This month should be a time of celebration in South Sudan — July 9 marks the day the country gained independence from Sudan after decades of civil war. That was just four years ago, but today the fledgling nation is on the brink of collapse.
A brutal civil war has plagued the country since political and ethnic fighting erupted in the capital in December 2013. Since then, more than 2 million people have been forced to flee their homes and livelihoods. Thousands have been killed, and millions more are at risk of starvation.
In just the past few months, some of the war’s worst violence has flared in areas where Mercy Corps has had a long-term presence, putting civilians and humanitarian relief efforts at risk — armed groups are burning houses; destroying schools, hospitals and water points; attacking civilians and aid convoys; and looting humanitarian supplies.
The ongoing clashes have left almost 8 million people in need of humanitarian aid. And 4.6 million — the highest number since the start of the crisis — are now officially classified as food insecure and facing severe hunger.
Since the conflict began, our team has been working tirelessly to support people whose lives have been disrupted by providing urgent food, water and sanitation assistance. And we provide livelihood support that enables vulnerable families to sustain themselves instead of relying on negative coping measures — skipping meals, exhausting savings — to survive.
As the war continues to rage, Mercy Corps is focused on reaching the most vulnerable people with the emergency assistance they desperately need to survive in the often dangerous and hard-to-reach areas they’ve sought refuge.
We’re working quickly to provide clean water and install high-quality sanitation systems in crowded displacement sites in conflict-ridden Bentiu, in northern Unity State. The addition of latrines, bathing spaces and hand-washing stands preserves the dignity of families living in the camp and helps mitigate the soaring risk of disease.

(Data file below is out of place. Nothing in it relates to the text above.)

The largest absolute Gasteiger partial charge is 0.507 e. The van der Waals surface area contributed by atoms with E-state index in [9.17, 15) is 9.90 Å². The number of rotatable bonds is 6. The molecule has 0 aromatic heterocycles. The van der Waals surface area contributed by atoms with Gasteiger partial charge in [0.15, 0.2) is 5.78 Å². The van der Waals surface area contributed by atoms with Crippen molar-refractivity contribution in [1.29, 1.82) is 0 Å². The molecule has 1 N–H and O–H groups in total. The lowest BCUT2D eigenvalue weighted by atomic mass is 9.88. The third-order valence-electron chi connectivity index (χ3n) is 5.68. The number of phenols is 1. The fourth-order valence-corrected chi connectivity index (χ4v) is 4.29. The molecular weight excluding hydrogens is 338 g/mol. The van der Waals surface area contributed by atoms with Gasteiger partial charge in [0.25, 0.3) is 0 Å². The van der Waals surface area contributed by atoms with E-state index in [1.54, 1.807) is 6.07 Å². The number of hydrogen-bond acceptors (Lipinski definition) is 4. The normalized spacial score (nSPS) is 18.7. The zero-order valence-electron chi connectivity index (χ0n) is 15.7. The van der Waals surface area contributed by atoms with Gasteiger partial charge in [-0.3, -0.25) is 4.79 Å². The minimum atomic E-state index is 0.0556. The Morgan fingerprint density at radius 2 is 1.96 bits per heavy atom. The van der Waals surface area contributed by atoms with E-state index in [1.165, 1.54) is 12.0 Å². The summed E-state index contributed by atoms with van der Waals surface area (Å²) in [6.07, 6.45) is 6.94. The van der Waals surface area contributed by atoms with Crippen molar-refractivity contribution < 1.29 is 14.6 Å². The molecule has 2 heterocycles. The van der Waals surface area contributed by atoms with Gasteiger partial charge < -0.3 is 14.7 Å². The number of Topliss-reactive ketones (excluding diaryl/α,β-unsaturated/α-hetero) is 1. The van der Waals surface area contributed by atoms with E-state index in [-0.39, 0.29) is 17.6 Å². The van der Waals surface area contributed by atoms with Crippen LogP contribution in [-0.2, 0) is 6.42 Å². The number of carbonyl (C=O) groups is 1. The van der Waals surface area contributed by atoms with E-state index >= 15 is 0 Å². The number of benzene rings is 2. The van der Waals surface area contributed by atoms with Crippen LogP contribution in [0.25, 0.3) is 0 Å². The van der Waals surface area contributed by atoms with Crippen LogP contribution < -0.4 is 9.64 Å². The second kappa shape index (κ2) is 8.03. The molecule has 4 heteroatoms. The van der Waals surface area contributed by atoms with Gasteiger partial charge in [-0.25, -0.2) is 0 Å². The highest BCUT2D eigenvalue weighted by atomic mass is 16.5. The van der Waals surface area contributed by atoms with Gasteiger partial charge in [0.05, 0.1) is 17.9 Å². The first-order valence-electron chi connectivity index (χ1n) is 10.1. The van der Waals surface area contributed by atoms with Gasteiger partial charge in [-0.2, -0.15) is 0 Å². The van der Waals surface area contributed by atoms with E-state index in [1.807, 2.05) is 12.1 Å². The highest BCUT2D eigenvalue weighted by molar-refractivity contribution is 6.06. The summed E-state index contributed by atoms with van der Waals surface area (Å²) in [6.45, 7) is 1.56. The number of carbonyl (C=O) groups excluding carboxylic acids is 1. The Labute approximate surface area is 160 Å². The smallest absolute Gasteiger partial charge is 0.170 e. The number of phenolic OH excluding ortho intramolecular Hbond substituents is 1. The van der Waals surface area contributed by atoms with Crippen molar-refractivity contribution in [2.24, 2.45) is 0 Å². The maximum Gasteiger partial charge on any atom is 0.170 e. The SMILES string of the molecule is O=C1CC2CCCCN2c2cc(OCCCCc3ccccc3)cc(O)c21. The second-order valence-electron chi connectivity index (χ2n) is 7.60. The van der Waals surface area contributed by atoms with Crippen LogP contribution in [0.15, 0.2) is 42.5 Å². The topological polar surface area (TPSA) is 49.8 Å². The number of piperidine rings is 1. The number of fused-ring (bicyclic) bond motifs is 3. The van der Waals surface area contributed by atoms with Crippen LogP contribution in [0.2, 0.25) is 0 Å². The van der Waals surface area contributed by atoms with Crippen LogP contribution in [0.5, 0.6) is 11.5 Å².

During the rainy season, heavy flooding prevents road access to many remote locations, making humanitarian deliveries particularly difficult. Photo: Rosalind Watson/Mercy Corps
And in rural locations — small villages or the wild bush — where the majority of the internally displaced are sheltering, we’re helping people get food, money and vital supplies.
Widespread, frequent displacement in these areas has prevented people from planting the crops they would normally rely on for food and income, and violent attacks regularly devastate markets and disrupt the flow of goods.
Due to massive inflation, which has tripled the price of staple items, the food and basic necessities that are available are too expensive for poor — and often jobless — people to afford. And heavy seasonal flooding isolates many areas, such as swamps and islands, completely cutting off families from supplies and humanitarian aid and putting them at increased risk of waterborne disease.
In the hardest-hit half of the country, 1 in 3 children are acutely malnourished. And as the economy deteriorates further, people nationwide are also at risk of plunging into crisis, with many families reportedly already cutting down from three meals to one meal per day.
Mercy Corps helps deliver survival kits to vulnerable, isolated communities. The kits contain lifesaving supplies that they otherwise wouldn't have access to. Photo: Thiri Aung/Mercy Corps
In partnership with other humanitarian agencies, we’re supporting organizations like the U.N. who are distributing survival kits by helicopter to impoverished people in remote locations.
Mercy Corps identifies vulnerable families in these otherwise inaccessible areas, ensuring critical assistance — vegetable seeds, fishing tools, water purification tablets, nutritional biscuits and other supplies — reaches the people who need it most.
And in more accessible places, we distribute cash so people can get the food and provisions they urgently need to provide safe, healthy lives for their families.
Recipients sign for their cash distributions using their fingerprint. Photo: Rosalind Watson/Mercy Corps
Local traders receive funds to resupply their market stalls specifically with the necessities that are most in demand, including foods like sugar, flour, rice, beans and salt, and non-food items like torches, batteries and soap.
With money in hand, they’re able to travel — by canoe — to larger markets to restock.
Once supplies are available in local markets, the most at-risk families, including child-headed households and the disabled, also receive cash. The money gives them the purchasing power to buy the lifesaving essentials their families need most — food, medicine, hygiene items, building materials.
This unconditional support is crucial to the survival of innocent people who are now faced daily with hunger, terror and poverty, and struggling to meet even their most basic needs.
As this violent and protracted conflict persists, we must continue to provide the urgent and high-quality support desperate families need to withstand it — before it’s too late.
How you can help
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